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February 22, 2007

Historian David Wootton finds that Coram Boy is piffle - but he then remembers that the National Theatre's job is to put on plays, not teach history: Coram Boy - Jamilia Gavin/ Helen Edmundson

Posted by David Wootton

Coram Boy
adapted by Helen Edmundson from a novel by Jamilia Gavin
directed by Melly Still
National Theatre, London
Olivier Theatre
29th November 2006 - 24th February 2007

David Wootton - Anniversary Professor of History, University of York - asks, can a play be piffle yet be good theatre?

Coram Boy has had two immensely successful runs at the National Theatre. I went on 21st February, a few days before it closes. I hadn't done any research on it and so I didn't know what to expect, but I have now checked and confirmed that the critics absolutely loved it. But what on earth is it?

There is music (Handel's Messiah - indeed Handel himself has a part). There is love, passion, and lost children. There is murder and mayhem. I had expected something that was in some sense historically realistic, and, as I had recently been to see the Hogarth exhibition, my head was full of eighteenth-century real life. But this plot bears no relationship to reality - we even have someone hanged just before the interval who reappears alive and well later in the play. And it combines in a rather uneasy way problems the eighteenth century was preoccupied with (the vast number of foundlings) and problems that preoccupy us (the sexual abuse of children, which they don't seem to have identified as a distinct form of abuse).

What it is, I decided two-thirds of the way through, is a melodrama. The word that came in to my mind was "piffle", and that's when it occurred to me that I was watching a melodrama. Now of course melodramas are immune to normal standards of criticism - you are either prepared to go along with them or you aren't.

But this play was a follow-up to the National's successful production of Philip Pullman's His Dark Materials, another very successful adaptation of a children's novel. I saw that and found it genuinely moving, and long afterwards scenes from it haunt me. It's also changed our domestic language - we now recognize that one of our dogs is Alison's daemon. I didn't find Coram Boy genuinely moving; I don't think it will haunt me; and I don't believe it will change my thinking. Most of the time I felt uncomfortably alienated from what was going on on the stage. But I saw it with a midweek, half term audience of parents and children (I say "children", but they were mainly teenagers) and they absolutely adored it. I have rarely heard such a roar of approval as the one that greated the end, and (cheated of the chance to applaud at the end of the first half) the audience even clapped and cheered to commence proceedings after the intermission. So what business have I complaining? - the National is there to put on plays, not teach history, after all.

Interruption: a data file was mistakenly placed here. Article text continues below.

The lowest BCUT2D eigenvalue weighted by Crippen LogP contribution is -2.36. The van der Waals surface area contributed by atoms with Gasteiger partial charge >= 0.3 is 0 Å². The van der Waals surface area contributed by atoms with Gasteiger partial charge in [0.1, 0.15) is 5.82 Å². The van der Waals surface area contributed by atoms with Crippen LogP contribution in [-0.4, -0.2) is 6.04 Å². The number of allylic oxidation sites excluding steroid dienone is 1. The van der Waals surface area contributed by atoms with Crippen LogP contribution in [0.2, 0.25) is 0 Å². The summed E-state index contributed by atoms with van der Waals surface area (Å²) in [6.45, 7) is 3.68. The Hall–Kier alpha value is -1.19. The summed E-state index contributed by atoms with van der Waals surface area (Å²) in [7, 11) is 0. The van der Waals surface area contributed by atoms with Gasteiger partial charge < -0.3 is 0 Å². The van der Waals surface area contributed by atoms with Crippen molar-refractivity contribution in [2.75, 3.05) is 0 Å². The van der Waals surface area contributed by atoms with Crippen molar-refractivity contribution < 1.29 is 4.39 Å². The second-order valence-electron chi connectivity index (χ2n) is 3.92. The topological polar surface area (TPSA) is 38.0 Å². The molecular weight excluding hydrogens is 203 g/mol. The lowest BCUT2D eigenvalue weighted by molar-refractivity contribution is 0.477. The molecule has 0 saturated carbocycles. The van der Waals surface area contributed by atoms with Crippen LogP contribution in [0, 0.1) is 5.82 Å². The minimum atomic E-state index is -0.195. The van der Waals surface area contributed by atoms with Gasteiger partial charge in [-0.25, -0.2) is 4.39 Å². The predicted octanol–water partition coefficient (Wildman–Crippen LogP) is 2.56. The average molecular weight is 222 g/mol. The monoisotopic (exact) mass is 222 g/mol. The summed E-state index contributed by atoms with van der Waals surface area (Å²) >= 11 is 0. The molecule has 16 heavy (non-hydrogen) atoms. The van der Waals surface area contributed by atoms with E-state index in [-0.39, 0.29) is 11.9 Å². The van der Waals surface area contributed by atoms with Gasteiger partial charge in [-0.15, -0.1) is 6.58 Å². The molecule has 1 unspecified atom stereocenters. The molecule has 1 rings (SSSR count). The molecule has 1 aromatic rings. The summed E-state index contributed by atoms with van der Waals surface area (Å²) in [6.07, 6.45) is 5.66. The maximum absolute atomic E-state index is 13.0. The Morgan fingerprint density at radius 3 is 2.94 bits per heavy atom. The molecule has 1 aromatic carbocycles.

And it must be said that there are a number of absolutely breathtaking stage effects - the hanging, for example; in which the body disappears as if by magic - darkness here works like a conjurer's cape; and a scene near the end where we are taken deep under the sea and see children drowning, which is all done with a very large plastic sheet and a few wires. Fantastic!

David Wootton is Anniversary Professor of History, University of York. He is the author of Bad Medicine: Doctors Doing Harm Since Hippocrates.


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